Allan Fung said despite losing his bid for governor, he’s proud of the race he ran. Fung’s democratic rival Gina Raimondo won the race with just 40 percent of the vote. Fung said maybe it’s time for runoff elections.
"The moose was on the loose," is how Fung describes the 22 percent gleaned by Moderate Party candidate Bob Healey, referring to Healey’s days as the cool moose candidate. Fung’s main opponent, Gina Raimondo, is the second consecutive governor elected with less than 50 percent of the vote.
Rhode Island is home to one of the nation’s largest Liberian populations, and many Liberian immigrants are students in the state's public schools and universities.
As the Ebola epidemic rages on in her home country, Rhode Island Public Radio education reporter Elisabeth Harrison sat down with Rhode Island College student Charline Early to find out how it has changed life for her and her family.
Gina Raimondo spent her first day as governor-elect meeting with constituents on Federal Hill. And she’s now focusing on transitioning into state’s highest office.
Raimondo won’t say who will be on her team as she moves forward, or who in the current administration will be let go. Though she said she hopes the Chafee administration will hold off on major staffing decisions, such as the education commissioner’s post, so that she can have a say once she assumes office in January.
Being crowded together in tiny seats and dealing with an over-humid atmosphere has never stopped Festival Ballet's audience from filling the company's main rehearsal hall for “Up Close on Hope.” Showing a number of new works, the latest edition began last weekend. Bill Gale was there.
Yes, and I was happy to be there, too. But after seeing nine short numbers – some of them world premieres – I began to wonder if today's rising choreographers aren't a . . . little bit depressed.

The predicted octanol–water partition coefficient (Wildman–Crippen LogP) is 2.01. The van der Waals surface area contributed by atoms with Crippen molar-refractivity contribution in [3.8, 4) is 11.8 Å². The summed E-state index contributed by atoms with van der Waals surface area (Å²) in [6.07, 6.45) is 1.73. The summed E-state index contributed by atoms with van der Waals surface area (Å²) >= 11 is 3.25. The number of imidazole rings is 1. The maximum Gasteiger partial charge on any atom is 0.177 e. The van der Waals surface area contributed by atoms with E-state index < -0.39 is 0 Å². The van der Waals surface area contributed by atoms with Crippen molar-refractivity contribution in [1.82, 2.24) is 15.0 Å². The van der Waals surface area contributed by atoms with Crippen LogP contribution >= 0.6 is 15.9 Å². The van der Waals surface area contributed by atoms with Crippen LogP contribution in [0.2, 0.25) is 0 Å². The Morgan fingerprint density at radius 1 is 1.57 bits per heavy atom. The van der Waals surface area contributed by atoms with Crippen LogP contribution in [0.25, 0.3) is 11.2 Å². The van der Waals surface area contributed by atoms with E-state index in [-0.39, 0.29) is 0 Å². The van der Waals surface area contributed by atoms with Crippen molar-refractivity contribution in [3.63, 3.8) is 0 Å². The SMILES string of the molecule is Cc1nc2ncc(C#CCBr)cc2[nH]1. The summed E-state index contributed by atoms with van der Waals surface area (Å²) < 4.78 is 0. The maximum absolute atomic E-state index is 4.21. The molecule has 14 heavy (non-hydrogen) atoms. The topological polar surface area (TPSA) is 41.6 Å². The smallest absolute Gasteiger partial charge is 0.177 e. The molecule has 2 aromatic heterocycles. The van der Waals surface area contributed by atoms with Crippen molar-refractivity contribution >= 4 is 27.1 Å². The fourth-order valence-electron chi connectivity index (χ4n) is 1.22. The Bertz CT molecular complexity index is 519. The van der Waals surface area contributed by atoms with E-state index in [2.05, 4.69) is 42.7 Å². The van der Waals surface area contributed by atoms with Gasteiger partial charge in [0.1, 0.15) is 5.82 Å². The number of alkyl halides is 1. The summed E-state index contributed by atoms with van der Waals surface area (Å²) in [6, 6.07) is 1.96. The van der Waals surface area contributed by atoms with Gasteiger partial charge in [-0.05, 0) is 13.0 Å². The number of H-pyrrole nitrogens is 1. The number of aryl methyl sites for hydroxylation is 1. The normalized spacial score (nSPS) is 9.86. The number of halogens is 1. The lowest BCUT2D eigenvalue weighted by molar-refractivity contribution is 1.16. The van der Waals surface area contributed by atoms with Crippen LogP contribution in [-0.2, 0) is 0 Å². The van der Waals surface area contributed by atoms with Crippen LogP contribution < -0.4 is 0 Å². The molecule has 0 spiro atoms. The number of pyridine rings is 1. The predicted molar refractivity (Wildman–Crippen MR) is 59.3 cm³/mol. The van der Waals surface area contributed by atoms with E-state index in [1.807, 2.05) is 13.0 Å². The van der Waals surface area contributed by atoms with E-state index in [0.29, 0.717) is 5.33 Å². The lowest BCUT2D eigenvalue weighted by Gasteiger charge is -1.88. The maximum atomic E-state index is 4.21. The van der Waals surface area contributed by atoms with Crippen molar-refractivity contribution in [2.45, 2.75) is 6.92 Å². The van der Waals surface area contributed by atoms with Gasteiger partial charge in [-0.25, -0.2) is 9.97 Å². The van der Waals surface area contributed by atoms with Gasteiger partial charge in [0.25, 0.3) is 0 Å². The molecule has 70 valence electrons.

Providence Business News Editor Mark Murphy joins Rhode Island Public Radio's Dave Fallon for our weekly business segment The Bottom Line.
This week Dave and Mark talk with Kent Dresser, executive director of the nonprofit “Clean Bays”. He’s a licensed captain experienced in marine salvage and towing. They discuss the challenges to clearing old wrecks and pilings that lurk along the bay. The removal is one step toward reviving the waterfront in Providence and East Providence.
When to Listen
You can hear The Bottom Line each Friday at 5:50pm.
The three candidates for mayor of Providence took part in a spirited debate last night at Rhode Island College. The candidates mostly rehashed their stances while tossing sharp remarks at one another.
With a boisterous audience, it didn’t take long for things to get heated between independent Buddy Cianci, Democrat Jorge Elorza, and Republican Daniel Harrop. Cianci took aim at Harrop for contributing to Elorza’s campaign and saying he might vote for the Democrat.
At age 73, Buddy Cianci’s passion for campaigning still burns bright. He’s the longest serving mayor in Providence history. But scandals have twice forced Cianci from City Hall, first in 1984 and then again in 2002. Yet Cianci keeps coming back, and no one underestimates him in his battle with Democrat Jorge Elorza.
Voters will decide on Tuesday whether to approve a Constitutional Convention, known as the ConCon. This is a delegation of elected representative who would recommend changes to the state’s constitution.
Rhode Island Public Radio’s Scott MacKay gathered two men for a lively debate: Phil West, retired Executive Director of Common Cause of Rhode Island for the ConCon and Steven Brown, Executive Director of the ACLU of Rhode Island against it.
On Tuesday, voters will not only vote on candidates running for public office, they will also vote on a series of bond issues--two of them related to the environment. As part of our Rhody Votes ’14 coverage, environmental reporter Ambar Espinoza joined Rhode Island Public Radio Morning Edition Host Elisabeth Harrison to talk about them.
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